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Reformed epistemology

In the philosophy of religion, reformed epistemology is a school of thought regarding the

epistemology of belief in God put forward by a group of Protestant Christian philosophers, most
notably, Alvin Plantinga, William Lane Craig, William Alston, Nicholas Wolterstorff and
Michael C. Rea.
Central to reformed epistemology is the idea that belief in God is a "properly basic belief" and
does not need to be inferred from other truths in order to be reasonable. Since this view
represents a continuation of the thinking about the relationship between faith and reason that its
founders find in 16th-century Reformed theology, particularly in John Calvin's doctrine that God
has planted a sensus divinitatis in humans,[1] it has come to be known as "reformed
Reformed epistemology aims to demonstrate the failure of objections that theistic beliefand in
later works of the school, full-blown Christian beliefis unjustified, unreasonable, intellectually
sub-par or otherwise epistemically challenged in some way, even where one believes it without
supporting argument. By contrast, many modern foundationalists, and evidentialists claim that
theistic belief is rational only where one's so believing is inferentially based in propositional
and/or physical evidence, and a subset of these think further that no adequate evidence is
Reformed epistemology seeks to defend faith as rational by demonstrating that theistic belief can
be properly basic reasonable, though it is not held as an inference from other truths. Reformed
epistemology grew out of the parity argument presented by Alvin Plantinga in his book God and
Other Minds (1967): if believing in other minds is rational, though unsupported by argument, so
might believing in God be rational, even if similarly unsupported. Plantinga (2000a) would later
argue that theistic belief has "warrant". Roughly, in Plantinga's theory of knowledge, warrant is
that property of true beliefs that makes them knowledge. What this turns out to be, says
Plantinga, is the property of being "produced by cognitive faculties functioning properly (subject
to no malfunctioning) in a cognitive environment congenial for those faculties, according to a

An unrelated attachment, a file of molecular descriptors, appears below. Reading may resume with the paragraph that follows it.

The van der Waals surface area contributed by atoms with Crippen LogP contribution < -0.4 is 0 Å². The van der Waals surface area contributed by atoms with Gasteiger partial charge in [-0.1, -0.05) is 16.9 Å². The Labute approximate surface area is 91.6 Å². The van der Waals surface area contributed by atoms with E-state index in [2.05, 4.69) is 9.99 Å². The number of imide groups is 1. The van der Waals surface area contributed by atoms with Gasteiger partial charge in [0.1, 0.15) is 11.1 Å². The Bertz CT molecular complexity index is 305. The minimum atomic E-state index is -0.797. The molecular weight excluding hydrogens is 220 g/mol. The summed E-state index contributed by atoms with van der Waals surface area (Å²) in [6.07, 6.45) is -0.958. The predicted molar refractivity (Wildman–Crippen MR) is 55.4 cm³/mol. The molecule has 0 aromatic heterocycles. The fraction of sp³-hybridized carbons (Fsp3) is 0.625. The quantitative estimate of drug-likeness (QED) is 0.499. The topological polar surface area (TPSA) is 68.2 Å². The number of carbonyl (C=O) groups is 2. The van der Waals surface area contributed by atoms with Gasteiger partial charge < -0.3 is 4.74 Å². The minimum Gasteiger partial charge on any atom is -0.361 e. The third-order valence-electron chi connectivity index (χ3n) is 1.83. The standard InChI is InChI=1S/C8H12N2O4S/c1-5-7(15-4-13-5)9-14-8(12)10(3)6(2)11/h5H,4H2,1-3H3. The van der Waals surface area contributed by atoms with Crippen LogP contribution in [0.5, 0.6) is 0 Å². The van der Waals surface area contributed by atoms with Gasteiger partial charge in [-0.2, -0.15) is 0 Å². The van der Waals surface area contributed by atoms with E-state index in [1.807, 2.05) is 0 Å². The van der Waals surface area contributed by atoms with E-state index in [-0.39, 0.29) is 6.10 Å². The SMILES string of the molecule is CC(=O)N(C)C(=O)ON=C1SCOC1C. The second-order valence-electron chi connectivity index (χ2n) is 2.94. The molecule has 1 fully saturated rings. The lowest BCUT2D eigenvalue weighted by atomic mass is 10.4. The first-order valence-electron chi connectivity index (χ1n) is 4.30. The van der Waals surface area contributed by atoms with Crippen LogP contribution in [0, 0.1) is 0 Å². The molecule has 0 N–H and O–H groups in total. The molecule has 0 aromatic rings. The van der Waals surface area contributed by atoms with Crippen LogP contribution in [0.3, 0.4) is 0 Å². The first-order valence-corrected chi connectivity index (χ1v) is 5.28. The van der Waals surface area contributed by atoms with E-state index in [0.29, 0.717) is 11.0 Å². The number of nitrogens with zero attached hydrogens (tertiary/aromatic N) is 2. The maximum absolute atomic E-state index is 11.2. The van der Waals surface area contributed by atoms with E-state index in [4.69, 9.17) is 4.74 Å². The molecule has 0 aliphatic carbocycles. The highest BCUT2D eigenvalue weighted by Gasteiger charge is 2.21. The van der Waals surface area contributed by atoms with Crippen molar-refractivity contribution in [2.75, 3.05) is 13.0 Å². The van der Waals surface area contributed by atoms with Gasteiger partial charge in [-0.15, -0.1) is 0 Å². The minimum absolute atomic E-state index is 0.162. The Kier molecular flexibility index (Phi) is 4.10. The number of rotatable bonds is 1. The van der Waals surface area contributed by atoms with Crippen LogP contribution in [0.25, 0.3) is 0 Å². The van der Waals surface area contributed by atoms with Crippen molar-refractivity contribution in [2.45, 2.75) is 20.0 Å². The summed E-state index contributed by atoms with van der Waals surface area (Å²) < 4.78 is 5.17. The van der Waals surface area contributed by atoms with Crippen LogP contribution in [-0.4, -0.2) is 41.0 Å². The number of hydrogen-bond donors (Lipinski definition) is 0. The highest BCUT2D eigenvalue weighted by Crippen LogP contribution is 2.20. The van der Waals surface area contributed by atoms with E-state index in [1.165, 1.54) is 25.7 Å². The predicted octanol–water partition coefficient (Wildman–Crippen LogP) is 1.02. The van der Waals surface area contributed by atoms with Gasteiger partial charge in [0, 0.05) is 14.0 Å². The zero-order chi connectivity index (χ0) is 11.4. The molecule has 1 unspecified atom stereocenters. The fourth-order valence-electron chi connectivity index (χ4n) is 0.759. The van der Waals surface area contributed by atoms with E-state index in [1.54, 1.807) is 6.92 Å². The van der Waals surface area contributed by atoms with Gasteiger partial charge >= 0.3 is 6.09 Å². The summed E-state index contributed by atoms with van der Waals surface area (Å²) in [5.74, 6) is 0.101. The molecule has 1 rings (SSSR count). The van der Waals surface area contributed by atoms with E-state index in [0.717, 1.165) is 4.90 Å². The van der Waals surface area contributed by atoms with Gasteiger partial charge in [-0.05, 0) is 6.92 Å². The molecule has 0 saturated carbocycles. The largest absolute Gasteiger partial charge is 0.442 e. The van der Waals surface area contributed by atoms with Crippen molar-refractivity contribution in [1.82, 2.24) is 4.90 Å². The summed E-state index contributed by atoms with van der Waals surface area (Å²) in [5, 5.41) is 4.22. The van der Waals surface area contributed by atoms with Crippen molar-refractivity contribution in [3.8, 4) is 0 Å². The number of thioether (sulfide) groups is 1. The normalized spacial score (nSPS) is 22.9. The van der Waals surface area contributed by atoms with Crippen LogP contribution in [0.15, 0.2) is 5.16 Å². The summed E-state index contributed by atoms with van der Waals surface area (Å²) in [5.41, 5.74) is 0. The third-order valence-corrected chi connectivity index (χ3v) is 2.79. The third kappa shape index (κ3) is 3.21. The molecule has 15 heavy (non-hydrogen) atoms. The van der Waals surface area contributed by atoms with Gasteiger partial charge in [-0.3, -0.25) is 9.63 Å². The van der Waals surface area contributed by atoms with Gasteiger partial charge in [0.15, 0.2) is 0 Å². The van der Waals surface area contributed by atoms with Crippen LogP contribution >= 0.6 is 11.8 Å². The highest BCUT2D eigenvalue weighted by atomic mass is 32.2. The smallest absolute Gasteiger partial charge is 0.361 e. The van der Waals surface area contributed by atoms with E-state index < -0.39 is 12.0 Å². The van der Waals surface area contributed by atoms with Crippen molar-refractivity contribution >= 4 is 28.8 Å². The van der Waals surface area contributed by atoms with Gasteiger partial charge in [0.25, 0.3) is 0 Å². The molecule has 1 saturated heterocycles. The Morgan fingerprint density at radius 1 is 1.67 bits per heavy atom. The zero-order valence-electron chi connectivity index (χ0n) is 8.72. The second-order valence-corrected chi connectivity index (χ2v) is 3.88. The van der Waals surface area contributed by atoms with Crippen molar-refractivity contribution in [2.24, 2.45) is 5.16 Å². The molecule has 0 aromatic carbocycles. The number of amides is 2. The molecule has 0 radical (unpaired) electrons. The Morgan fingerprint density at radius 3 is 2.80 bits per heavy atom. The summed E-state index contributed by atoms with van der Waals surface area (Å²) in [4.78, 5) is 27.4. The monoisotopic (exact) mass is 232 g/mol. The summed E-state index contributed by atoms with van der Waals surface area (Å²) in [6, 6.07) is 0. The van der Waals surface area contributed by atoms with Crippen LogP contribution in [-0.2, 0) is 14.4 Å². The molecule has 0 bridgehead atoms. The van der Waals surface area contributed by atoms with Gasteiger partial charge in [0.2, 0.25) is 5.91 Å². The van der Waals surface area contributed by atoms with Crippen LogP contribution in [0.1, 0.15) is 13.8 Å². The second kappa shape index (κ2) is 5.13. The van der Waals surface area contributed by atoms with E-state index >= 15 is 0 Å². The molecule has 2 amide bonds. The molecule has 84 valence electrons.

design plan successfully aimed at truth"[2] Because there is an epistemically possible model
according to which theistic belief is properly basici.e. the one on which God has designed our
cognitive faculties such as to be disposed to form belief in Godtheistic belief is warranted
apart from theistic argument. Plantinga contends that this model is likely true if theistic belief is
true; and on the other hand, the model is unlikely to be true if theism is false. This connection
between the truth-value of theism and its positive epistemic status suggests to some that the goal
of showing theistic belief to be externally rational or warranted requires reasons for supposing
that theism is true (Sudduth, 2000). It should be noted that, though Reformed epistemology
denies that theistic arguments are necessary to rational belief in God, many of its adherents see
theistic arguments of various sorts as providing that belief with additional warrant.

Faith as addressing issues beyond the scope of rationality

The position that faith addresses issues beyond the scope of rationality holds that faith
supplements rationality, because the scope of rational human knowledge is limited. In essence,
under this view, faith corresponds to beliefs that, although quite possibly true, cannot yet be fully
grasped by our reason.
John Calvin interpreted the following passages of the Bible as teaching this view of faith and
"Now faith is the substance of things hoped for, the evidence of things not seen." Hebrews 11:1